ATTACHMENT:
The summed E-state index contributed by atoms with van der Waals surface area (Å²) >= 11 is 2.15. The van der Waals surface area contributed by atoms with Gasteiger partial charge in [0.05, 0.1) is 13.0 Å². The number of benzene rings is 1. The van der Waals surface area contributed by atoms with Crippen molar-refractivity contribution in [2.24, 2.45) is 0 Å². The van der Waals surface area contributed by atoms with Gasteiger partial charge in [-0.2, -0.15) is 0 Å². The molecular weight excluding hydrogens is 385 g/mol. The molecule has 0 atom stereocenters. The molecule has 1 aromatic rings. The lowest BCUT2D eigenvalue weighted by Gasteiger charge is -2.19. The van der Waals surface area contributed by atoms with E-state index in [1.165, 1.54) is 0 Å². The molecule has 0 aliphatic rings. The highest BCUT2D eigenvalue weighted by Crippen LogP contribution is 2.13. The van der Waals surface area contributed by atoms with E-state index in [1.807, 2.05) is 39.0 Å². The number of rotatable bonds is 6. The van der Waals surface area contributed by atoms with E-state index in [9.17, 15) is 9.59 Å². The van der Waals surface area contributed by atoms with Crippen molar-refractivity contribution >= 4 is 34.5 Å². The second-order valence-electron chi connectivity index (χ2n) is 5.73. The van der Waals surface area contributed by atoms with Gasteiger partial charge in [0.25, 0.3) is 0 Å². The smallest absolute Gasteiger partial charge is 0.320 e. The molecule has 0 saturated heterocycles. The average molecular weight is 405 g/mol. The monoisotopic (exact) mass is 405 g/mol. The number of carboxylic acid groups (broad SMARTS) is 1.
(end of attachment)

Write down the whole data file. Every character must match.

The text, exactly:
The summed E-state index contributed by atoms with van der Waals surface area (Å²) >= 11 is 2.15. The van der Waals surface area contributed by atoms with Gasteiger partial charge in [0.05, 0.1) is 13.0 Å². The number of benzene rings is 1. The van der Waals surface area contributed by atoms with Crippen molar-refractivity contribution in [2.24, 2.45) is 0 Å². The van der Waals surface area contributed by atoms with Gasteiger partial charge in [-0.2, -0.15) is 0 Å². The molecular weight excluding hydrogens is 385 g/mol. The molecule has 0 atom stereocenters. The molecule has 1 aromatic rings. The lowest BCUT2D eigenvalue weighted by Gasteiger charge is -2.19. The van der Waals surface area contributed by atoms with E-state index in [1.165, 1.54) is 0 Å². The molecule has 0 aliphatic rings. The highest BCUT2D eigenvalue weighted by Crippen LogP contribution is 2.13. The van der Waals surface area contributed by atoms with E-state index in [1.807, 2.05) is 39.0 Å². The number of rotatable bonds is 6. The van der Waals surface area contributed by atoms with E-state index in [9.17, 15) is 9.59 Å². The van der Waals surface area contributed by atoms with Crippen molar-refractivity contribution >= 4 is 34.5 Å². The second-order valence-electron chi connectivity index (χ2n) is 5.73. The van der Waals surface area contributed by atoms with Gasteiger partial charge in [0.25, 0.3) is 0 Å². The smallest absolute Gasteiger partial charge is 0.320 e. The molecule has 0 saturated heterocycles. The average molecular weight is 405 g/mol. The monoisotopic (exact) mass is 405 g/mol. The number of carboxylic acid groups (broad SMARTS) is 1.